Caricature Lessons

Caricature Lessons
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The income of a caricaturist can be a roller-coaster at best. You may publish a cartoon or two this month and then hear crickets the next several months. However, one thing you can consider once you become a professional is teaching caricature lessons. There are lots of people out there who would love to learn. Here are some tips for teaching others how to draw caricatures.

Knowledge: Caricature Lessons

Of course, this should be a given- but before you can teach others how to draw caricatures, you must first have a knowledge of this yourself. Think about your own skills. If you have already had some formal training, then by all means- go right ahead. If you don’t have any previous training, then you’ll need to spend at least 2 to 3 months and then move on to teaching classes. If you do need to brush up on your skills, there are lots of options for that- check at your local community college, you may be able to find some art classes that you can take.

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If not, you can always check out the local library or bookstore. You may also consider looking online for some resources for caricaturists. When you start looking, you’ll find that there is a plethora of information online that can help you make sure that your skills are rock-solid before you start teaching others to do what you do.

Investment

When you’re just getting started, it’s best if you can hold the classes at your house, as there is no investment necessary for your location. You may need to invest in some tables, chairs, etc. if you don’t already have these. Finally, you’ll need to spend some money on advertising and getting the word out about your classes. You can advertise online in your local social media groups, ask about placing flyers at your local library and/or grocery stores. There are plenty of options for advertising, so keep that in mind when you’re setting your budget. Hosting the classes in your home will save you lots of money.

Plan Your Curriculum

Next, you need to plan out your curriculum for at least 1 year. You’ll want to let people start out by practicing only lines and shapes for a few classes, so they can improve their wrist movements. Then, you can move on to more advanced classes once they get that under control. Eventually, you’ll want them to reach a point where they can complete a full caricature in one class. At that point, they’ll be ready to move on and start creating caricatures on their own.

Location

We mentioned this in the section on investment, but you’ll need to choose your location before you can start hosting classes. Ideally, you’ll want to have it in your home or your personal studio if possible. This will save you some investment money. If that’s not an option, you might want to look to an art studio in your local area and find out if they have some space. Sometimes, your local library may have some meeting rooms you can rent out for classes. As you see, there are lots of options, you have to determine which one fits your budget best.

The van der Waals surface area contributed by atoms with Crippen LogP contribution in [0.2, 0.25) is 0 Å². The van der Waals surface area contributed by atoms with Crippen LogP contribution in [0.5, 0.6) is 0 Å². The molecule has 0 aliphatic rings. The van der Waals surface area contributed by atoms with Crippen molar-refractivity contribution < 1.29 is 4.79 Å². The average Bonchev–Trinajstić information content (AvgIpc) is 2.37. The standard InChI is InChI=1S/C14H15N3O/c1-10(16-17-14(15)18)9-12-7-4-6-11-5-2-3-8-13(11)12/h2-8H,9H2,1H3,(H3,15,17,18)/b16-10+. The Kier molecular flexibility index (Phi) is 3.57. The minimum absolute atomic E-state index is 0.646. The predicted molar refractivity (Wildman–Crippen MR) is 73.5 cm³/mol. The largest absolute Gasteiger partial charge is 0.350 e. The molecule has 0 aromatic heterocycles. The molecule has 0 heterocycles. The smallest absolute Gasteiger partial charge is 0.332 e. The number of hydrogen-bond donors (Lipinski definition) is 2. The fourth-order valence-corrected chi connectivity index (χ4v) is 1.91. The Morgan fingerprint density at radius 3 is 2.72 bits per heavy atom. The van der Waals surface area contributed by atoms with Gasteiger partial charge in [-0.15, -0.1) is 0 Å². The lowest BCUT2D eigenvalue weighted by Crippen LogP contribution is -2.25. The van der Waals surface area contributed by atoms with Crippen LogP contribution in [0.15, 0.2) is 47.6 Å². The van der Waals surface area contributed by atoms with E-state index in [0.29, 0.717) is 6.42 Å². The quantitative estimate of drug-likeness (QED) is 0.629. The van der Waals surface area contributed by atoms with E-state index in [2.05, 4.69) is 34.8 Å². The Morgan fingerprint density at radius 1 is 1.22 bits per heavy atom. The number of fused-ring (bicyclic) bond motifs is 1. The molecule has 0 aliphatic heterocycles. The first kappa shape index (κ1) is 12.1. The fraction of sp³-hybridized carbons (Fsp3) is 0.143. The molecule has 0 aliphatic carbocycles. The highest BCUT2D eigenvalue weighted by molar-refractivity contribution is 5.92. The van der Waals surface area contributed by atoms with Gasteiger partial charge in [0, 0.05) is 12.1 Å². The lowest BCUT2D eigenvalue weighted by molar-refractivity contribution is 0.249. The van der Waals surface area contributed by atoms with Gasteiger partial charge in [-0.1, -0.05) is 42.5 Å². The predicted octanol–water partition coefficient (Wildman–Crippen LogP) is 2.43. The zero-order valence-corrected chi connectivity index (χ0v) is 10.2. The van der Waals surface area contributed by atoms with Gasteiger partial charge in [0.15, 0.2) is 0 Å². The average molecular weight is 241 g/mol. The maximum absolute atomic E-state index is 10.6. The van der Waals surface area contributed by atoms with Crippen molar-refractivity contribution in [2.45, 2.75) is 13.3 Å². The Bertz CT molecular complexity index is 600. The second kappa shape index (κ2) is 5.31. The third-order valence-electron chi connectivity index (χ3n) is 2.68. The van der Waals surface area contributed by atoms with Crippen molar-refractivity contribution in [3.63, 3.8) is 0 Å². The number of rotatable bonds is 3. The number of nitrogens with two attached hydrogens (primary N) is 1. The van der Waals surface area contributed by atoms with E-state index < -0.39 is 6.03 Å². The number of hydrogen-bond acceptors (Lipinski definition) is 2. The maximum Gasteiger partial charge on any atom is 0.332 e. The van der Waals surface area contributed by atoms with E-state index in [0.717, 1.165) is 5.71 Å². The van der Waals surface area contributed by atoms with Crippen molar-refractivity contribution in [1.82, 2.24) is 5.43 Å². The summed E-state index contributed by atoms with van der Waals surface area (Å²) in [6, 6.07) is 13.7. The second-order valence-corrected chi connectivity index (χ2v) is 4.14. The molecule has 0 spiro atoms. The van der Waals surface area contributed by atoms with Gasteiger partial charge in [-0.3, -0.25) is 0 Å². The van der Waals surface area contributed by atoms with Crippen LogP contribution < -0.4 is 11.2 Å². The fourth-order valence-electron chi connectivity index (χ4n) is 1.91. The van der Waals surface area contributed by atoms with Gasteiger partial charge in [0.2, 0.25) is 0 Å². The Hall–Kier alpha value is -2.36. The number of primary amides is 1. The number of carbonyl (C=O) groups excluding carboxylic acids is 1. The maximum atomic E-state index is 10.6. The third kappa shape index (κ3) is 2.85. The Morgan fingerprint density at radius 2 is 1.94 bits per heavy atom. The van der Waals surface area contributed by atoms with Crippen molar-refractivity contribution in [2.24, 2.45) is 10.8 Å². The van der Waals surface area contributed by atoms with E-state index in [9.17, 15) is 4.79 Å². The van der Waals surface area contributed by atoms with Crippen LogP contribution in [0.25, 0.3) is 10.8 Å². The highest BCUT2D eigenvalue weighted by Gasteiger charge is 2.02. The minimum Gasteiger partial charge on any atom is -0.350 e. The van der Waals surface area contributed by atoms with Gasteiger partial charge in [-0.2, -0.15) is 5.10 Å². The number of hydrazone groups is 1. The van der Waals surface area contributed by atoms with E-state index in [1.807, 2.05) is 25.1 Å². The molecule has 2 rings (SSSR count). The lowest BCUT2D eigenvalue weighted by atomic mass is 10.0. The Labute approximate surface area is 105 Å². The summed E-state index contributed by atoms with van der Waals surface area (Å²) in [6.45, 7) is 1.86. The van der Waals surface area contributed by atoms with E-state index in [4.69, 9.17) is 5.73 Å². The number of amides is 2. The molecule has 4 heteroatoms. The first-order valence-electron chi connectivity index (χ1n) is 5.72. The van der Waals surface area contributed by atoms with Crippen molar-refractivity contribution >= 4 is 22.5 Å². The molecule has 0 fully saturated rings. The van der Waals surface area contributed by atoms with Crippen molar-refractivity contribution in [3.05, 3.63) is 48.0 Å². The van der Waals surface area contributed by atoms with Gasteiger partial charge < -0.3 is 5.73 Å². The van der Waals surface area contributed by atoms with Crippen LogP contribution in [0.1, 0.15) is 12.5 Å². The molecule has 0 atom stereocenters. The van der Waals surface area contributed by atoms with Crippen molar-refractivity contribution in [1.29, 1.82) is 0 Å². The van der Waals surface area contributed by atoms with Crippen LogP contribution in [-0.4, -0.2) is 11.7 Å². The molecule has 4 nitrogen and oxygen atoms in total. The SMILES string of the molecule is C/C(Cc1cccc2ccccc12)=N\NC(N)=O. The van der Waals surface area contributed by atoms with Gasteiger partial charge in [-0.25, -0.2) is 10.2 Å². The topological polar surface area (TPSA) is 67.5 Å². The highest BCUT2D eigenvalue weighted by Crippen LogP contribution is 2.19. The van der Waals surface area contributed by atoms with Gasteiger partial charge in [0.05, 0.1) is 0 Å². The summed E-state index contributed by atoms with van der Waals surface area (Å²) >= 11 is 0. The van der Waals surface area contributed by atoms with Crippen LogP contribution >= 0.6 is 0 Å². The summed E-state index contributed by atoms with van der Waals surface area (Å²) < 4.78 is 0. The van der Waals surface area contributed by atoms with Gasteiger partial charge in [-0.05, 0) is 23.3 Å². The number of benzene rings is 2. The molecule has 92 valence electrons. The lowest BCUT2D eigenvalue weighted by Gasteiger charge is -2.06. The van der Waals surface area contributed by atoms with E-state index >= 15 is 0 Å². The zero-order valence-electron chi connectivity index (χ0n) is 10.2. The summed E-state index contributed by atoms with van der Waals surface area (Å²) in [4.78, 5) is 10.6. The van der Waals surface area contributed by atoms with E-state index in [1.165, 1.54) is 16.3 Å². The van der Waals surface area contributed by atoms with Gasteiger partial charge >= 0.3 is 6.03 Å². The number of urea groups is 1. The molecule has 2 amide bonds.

Choose a Name

Of course, you’ll want to name your caricature school. You’ll want to choose something catchy that people will remember. You don’t want to choose something that’s complicated or that doesn’t make sense. You want it to flow so that when people hear it, they automatically think, “yes, that’s the caricature school.”

Advertise

Again, this was briefly mentioned in the section on investment, but you’ll need to find some ways to market your caricature lessons. After all, advertising is one of the best ways to make sure that others know all about you and your lessons. Create pamphlets, flyers, and other media. You can post on social media- especially in some of the groups that are local to your area. You might want to consider organizing some workshops or competitions to get the word out.

Hire More Instructors

Once you have established your caricature school and you’re too busy to teach all of the classes on your own, you might want to consider hiring more instructors. Perhaps some of the students who came through your classes, in the beginning, might be interested in working for you. Of course, you’ll want to determine if they will be put on an “as needed” basis or a full-time basis. This will depend on how busy you are and how busy you expect to be in the future.

Keep Polishing Your Own Skills

Just like anything else, if you’re not using it, you’re going to lose it. If you don’t continue to practice and refine your own caricature skills, you’re not going to continue to flourish in your own career- and you may end up becoming an inadequate teacher.

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